Table 1. Combination of classified slope and hydrogeological classes.

Table 2. Parameters combination and the resulting potential zones.

Table 3. Statistics of potential areas is given in.

Figure 8. Thematic layers processing and combination (modified after Rapp 2008).

striking NW-SE in the form of three major faults combined with another fault system trending SW-NE.

This fault system shows a vertical displacement of up to 100m [1].

The weakness zone along these fault systems may enhance the vertical hydraulic conductivity giving more suitability of MAR projects in the areas with high MAR potential.

Figure 9. Combination of slope and hydrogeological classification.

Figure 10. MAR potentiality map.

Figure 11. MAR potentiality combined by urban areas and fault system.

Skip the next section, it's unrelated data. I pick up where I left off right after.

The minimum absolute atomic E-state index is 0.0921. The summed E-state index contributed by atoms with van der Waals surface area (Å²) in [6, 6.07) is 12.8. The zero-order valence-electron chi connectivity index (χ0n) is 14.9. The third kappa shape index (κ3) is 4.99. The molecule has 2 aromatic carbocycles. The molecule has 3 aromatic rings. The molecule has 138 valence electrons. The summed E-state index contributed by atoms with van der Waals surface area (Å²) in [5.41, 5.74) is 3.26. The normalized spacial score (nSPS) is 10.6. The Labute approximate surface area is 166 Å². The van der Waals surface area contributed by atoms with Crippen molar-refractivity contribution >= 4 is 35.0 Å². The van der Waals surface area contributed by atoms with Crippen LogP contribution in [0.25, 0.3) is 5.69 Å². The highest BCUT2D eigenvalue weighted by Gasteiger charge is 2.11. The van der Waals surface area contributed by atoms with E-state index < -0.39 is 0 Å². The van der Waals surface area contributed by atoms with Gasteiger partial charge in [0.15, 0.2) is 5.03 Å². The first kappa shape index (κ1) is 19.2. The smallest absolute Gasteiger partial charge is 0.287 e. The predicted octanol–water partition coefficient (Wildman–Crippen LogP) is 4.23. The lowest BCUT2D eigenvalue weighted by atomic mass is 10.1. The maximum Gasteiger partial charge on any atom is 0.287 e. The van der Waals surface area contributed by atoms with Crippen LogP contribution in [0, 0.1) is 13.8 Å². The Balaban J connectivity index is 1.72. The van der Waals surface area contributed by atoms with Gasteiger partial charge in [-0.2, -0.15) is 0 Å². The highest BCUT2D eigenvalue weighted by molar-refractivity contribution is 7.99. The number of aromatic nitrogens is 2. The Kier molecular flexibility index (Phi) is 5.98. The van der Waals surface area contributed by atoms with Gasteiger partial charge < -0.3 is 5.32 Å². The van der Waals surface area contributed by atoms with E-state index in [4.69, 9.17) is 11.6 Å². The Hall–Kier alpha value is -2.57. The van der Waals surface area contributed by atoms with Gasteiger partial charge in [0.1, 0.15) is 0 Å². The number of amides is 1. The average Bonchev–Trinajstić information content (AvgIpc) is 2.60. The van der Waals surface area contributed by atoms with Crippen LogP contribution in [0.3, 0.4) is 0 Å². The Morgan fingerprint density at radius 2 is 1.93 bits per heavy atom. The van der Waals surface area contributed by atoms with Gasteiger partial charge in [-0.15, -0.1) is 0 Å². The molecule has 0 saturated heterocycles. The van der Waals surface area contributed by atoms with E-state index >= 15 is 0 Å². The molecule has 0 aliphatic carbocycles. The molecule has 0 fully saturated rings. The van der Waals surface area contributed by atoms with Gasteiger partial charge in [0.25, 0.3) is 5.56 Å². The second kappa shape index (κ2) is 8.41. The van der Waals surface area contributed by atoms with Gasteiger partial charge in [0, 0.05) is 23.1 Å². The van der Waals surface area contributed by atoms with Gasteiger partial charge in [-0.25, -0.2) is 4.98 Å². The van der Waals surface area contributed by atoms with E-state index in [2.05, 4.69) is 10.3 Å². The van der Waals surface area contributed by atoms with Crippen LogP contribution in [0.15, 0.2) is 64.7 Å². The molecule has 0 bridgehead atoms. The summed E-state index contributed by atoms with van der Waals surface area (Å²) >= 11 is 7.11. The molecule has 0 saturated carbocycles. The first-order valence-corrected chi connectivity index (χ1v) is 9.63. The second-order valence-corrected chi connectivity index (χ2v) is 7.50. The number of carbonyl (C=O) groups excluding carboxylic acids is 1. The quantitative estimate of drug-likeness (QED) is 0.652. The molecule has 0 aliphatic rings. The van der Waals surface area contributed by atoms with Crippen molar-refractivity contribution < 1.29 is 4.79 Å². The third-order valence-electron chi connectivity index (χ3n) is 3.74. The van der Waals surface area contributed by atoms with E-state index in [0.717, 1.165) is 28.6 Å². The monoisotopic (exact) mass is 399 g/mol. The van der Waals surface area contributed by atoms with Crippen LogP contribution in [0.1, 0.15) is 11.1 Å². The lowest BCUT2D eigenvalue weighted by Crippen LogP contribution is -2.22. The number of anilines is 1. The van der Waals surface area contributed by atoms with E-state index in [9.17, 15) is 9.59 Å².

Figure 11 shows the major fault system in the basin which must be taken into consideration in any MAR planning.

4. Conclusions

The drafted situation of the groundwater resources in the Azraq basin requires the adaptation of IWRM. MAR mapping using a GIS environment showed that more than 20% of the total basin area possess very high potential to MAR, due to the presence of superficial deposits, low slope, aquifer conditions and proximity to water resources. High potential zones formed more than 61% of the total area. It is concentrated in the central parts of the Azraq basin where the depth to water is very low, therefore enhancing the MAR processes.

Low MAR potentiality areas formed 4.03% of the total Azraq basin area. This part was found to be restricted to the high slope areas and absences of aquifer rocks. It is mainly located in the western parts of the basin where the depth to the groundwater is very high and therefore MAR processes cannot be applied.